A vast amount of documents in the Web have duplicates, which is a challenge for developing efficient methods that would compute clusters of similar documents. In this paper we use an approach based on computing (closed) sets of attributes having large support (large extent) as clusters of similar documents. The method is tested in a series of computer experiments on large public collections of web documents and compared to other established methods and software, such as biclustering, on same datasets. Practical efficiency of different algorithms for computing frequent closed sets of attributes is compared.
A step-by-step approach to taxonomy construction is presented. On the first step, the upper layer frame of taxonomy is built manually according to educational materials. On the next steps, the frame is refined at a chosen topic using the Wikipedia category tree and articles, both cleaned of noise. Our main tool in this is a naturally defined string-to-text relevance score, based on annotated suffix trees. The relevance scoring is used at several tasks: (1) cleaning the Wikipedia tree or page set of noise; (2) allocating Wikipedia categories to taxonomy topics; (3) deciding whether an allocated category should be included as a child to the taxonomy topic, etc. The resulting fragment of taxonomy consists of three parts: the manually set upper layer topic, the adopted part of the Wikipedia category tree and Wikipedia articles as leaves. Every leaf is assigned a set of so-called descriptors; these are phrases explaining aspects of the leaf topic. The method is illustrated by its application to two domains in the area of Mathematics: (a) “Probability theory and mathematical statistics”, (b) “Numerical mathematics” (both in Russian).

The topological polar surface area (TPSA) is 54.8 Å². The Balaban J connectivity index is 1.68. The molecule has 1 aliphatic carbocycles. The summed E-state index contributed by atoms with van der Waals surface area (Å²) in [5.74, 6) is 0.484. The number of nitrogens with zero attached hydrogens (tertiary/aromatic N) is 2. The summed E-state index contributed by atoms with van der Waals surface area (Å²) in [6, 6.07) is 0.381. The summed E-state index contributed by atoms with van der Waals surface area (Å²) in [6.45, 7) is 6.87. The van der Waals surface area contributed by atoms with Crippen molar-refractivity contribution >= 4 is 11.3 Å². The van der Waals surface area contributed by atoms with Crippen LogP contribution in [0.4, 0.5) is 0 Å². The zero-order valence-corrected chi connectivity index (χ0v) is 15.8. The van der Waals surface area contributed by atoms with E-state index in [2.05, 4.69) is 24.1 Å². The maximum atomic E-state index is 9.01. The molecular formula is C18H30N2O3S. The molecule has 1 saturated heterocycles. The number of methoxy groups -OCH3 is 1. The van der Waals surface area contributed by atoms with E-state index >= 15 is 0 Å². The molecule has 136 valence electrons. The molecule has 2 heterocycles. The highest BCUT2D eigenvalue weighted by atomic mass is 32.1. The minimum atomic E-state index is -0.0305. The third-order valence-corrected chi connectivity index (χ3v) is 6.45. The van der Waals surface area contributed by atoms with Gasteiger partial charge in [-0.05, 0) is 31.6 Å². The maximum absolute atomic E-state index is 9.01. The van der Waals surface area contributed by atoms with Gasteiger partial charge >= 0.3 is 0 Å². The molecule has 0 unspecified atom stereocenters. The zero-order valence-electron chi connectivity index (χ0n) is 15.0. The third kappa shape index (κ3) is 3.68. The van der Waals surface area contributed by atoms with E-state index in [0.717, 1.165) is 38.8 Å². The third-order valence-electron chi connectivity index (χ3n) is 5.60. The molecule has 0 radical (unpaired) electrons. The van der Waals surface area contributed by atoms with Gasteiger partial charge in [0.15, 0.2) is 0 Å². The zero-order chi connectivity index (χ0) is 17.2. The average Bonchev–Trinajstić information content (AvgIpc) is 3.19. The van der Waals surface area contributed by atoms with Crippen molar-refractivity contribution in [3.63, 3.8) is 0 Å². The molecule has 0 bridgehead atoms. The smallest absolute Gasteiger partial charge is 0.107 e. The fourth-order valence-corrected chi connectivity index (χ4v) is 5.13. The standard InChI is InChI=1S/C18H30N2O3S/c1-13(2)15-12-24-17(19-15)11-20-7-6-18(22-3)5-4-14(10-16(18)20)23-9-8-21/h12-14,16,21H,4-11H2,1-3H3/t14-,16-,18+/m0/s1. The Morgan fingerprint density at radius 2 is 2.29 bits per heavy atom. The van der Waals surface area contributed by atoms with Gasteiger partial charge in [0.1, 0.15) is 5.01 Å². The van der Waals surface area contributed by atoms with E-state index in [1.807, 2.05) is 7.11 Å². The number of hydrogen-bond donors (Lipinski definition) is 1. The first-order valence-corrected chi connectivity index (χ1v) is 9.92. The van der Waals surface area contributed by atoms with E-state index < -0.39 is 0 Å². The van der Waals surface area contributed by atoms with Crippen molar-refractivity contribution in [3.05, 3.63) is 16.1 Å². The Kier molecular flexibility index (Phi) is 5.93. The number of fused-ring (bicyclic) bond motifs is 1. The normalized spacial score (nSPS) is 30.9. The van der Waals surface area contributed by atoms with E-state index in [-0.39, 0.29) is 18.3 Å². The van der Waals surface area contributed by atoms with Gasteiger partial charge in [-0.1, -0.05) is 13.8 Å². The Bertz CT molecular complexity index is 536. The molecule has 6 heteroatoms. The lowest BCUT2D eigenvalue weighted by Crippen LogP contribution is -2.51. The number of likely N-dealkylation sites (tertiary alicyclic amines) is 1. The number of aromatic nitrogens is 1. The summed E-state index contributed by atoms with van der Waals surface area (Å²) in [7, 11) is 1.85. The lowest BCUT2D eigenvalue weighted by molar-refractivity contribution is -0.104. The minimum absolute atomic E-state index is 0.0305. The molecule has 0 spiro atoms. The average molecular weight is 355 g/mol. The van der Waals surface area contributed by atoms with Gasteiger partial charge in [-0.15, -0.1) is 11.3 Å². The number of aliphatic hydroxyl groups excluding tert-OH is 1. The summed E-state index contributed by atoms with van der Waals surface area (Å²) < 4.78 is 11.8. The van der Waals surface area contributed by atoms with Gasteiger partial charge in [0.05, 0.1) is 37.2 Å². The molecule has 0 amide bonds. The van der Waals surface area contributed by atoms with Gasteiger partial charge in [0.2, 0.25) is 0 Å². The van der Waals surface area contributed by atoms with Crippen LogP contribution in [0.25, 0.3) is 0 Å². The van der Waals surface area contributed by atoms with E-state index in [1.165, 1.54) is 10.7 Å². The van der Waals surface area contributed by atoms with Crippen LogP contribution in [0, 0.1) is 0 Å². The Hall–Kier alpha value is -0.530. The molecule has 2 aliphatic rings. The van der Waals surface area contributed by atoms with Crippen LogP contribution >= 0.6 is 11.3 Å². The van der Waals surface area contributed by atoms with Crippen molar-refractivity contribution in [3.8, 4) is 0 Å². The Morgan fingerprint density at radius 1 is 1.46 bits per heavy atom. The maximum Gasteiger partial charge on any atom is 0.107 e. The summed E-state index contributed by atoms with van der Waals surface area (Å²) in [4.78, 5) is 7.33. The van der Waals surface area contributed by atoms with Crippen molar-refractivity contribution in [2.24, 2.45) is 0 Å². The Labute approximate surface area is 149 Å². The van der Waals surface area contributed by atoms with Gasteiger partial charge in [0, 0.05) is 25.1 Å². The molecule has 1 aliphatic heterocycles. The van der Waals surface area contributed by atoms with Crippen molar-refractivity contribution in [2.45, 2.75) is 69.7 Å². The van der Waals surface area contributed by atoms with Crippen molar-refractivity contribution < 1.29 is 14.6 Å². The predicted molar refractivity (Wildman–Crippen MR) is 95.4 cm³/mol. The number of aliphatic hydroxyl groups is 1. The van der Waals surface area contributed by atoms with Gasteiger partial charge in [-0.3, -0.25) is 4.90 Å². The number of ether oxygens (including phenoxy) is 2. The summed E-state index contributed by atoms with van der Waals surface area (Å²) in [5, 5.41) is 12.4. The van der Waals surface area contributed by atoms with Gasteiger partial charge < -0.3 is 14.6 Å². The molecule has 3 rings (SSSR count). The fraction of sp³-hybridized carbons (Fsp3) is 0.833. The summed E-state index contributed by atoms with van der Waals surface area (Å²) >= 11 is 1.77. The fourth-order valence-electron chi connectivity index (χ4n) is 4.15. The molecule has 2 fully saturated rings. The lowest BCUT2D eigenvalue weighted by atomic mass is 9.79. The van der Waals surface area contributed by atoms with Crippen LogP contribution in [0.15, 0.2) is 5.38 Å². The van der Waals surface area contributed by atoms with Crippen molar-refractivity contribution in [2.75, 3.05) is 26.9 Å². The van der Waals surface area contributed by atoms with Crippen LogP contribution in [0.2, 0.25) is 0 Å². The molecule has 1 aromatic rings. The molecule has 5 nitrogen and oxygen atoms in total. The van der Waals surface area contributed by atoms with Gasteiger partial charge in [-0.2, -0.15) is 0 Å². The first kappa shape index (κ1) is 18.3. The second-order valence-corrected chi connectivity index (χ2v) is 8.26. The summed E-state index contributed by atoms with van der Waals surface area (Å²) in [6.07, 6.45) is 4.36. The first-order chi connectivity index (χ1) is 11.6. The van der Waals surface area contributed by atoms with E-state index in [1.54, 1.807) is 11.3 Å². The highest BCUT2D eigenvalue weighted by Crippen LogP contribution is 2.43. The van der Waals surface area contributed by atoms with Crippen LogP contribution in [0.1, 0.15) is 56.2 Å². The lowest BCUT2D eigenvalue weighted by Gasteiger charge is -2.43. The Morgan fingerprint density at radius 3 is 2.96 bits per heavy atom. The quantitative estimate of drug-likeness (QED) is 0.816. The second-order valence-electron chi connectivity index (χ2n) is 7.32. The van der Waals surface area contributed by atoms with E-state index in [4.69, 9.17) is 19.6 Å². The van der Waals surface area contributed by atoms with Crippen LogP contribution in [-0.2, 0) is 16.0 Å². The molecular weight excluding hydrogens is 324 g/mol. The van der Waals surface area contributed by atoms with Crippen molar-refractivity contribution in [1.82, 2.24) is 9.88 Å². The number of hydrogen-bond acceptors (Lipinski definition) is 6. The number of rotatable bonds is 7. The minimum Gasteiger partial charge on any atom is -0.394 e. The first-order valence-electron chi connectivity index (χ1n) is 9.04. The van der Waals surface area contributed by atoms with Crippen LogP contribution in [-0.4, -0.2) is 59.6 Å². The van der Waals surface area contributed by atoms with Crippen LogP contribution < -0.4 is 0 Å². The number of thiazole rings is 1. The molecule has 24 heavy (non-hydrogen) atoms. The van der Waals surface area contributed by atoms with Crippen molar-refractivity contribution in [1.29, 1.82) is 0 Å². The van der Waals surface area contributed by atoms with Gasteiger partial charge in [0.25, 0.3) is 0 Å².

This book constitutes the refereed proceedings of the 7th International Workshop on Multiple Access Communications, MACOM 2014, held in Halmstad, Sweden, in August 2014. The 12 full papers presented were carefully reviewed and selected from 22 submissions. They describe the latest advancements in the field of multiple access communications with an emphasis on reliability issues, physical layer techniques, cognitive radio, medium access control protocols, and video coding.
Technology mining (TM) helps to acquire intelligence about the evolution of research and development (R&D), technologies, products, and markets for various STI areas and what is likely to emerge in the future by identifying trends. The present chapter introduces a methodology for the identification of trends through a combination of “thematic clustering” based on the co-occurrence of terms, and “dynamic term clustering” based on the correlation of their dynamics across time. In this way, it is possible to identify and distinguish four patterns in the evolution of terms, which eventually lead to (i) weak signals of future trends, as well as (ii) emerging, (iii) maturing, and (iv) declining trends. Key trends identified are then further analyzed by looking at the semantic connections between terms identified through TM. This helps to understand the context and further features of the trend. The proposed approach is demonstrated in the field photonics as an emerging technology with a number of potential application areas.